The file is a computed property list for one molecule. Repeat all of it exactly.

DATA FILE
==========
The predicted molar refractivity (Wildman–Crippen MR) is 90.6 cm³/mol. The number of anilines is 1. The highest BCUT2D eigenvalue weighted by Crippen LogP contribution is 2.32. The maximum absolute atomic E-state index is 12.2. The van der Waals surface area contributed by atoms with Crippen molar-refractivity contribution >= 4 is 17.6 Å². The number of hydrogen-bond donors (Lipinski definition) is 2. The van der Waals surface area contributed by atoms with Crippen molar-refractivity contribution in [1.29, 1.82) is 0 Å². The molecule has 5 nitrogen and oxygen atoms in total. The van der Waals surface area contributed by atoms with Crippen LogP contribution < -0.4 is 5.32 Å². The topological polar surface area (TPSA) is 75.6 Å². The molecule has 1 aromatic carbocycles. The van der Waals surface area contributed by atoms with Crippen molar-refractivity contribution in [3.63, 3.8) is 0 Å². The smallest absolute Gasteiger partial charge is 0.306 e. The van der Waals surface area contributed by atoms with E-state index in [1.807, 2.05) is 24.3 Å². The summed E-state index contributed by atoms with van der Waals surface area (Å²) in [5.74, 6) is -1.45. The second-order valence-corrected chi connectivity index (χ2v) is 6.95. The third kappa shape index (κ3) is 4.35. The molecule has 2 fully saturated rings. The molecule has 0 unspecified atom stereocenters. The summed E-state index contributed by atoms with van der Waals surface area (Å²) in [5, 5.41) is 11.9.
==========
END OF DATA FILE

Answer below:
The predicted molar refractivity (Wildman–Crippen MR) is 90.6 cm³/mol. The number of anilines is 1. The highest BCUT2D eigenvalue weighted by Crippen LogP contribution is 2.32. The maximum absolute atomic E-state index is 12.2. The van der Waals surface area contributed by atoms with Crippen molar-refractivity contribution >= 4 is 17.6 Å². The number of hydrogen-bond donors (Lipinski definition) is 2. The van der Waals surface area contributed by atoms with Crippen molar-refractivity contribution in [1.29, 1.82) is 0 Å². The molecule has 5 nitrogen and oxygen atoms in total. The van der Waals surface area contributed by atoms with Crippen LogP contribution < -0.4 is 5.32 Å². The topological polar surface area (TPSA) is 75.6 Å². The molecule has 1 aromatic carbocycles. The van der Waals surface area contributed by atoms with Crippen molar-refractivity contribution in [3.63, 3.8) is 0 Å². The smallest absolute Gasteiger partial charge is 0.306 e. The van der Waals surface area contributed by atoms with E-state index in [1.807, 2.05) is 24.3 Å². The summed E-state index contributed by atoms with van der Waals surface area (Å²) in [5.74, 6) is -1.45. The second-order valence-corrected chi connectivity index (χ2v) is 6.95. The third kappa shape index (κ3) is 4.35. The molecule has 2 fully saturated rings. The molecule has 0 unspecified atom stereocenters. The summed E-state index contributed by atoms with van der Waals surface area (Å²) in [5, 5.41) is 11.9.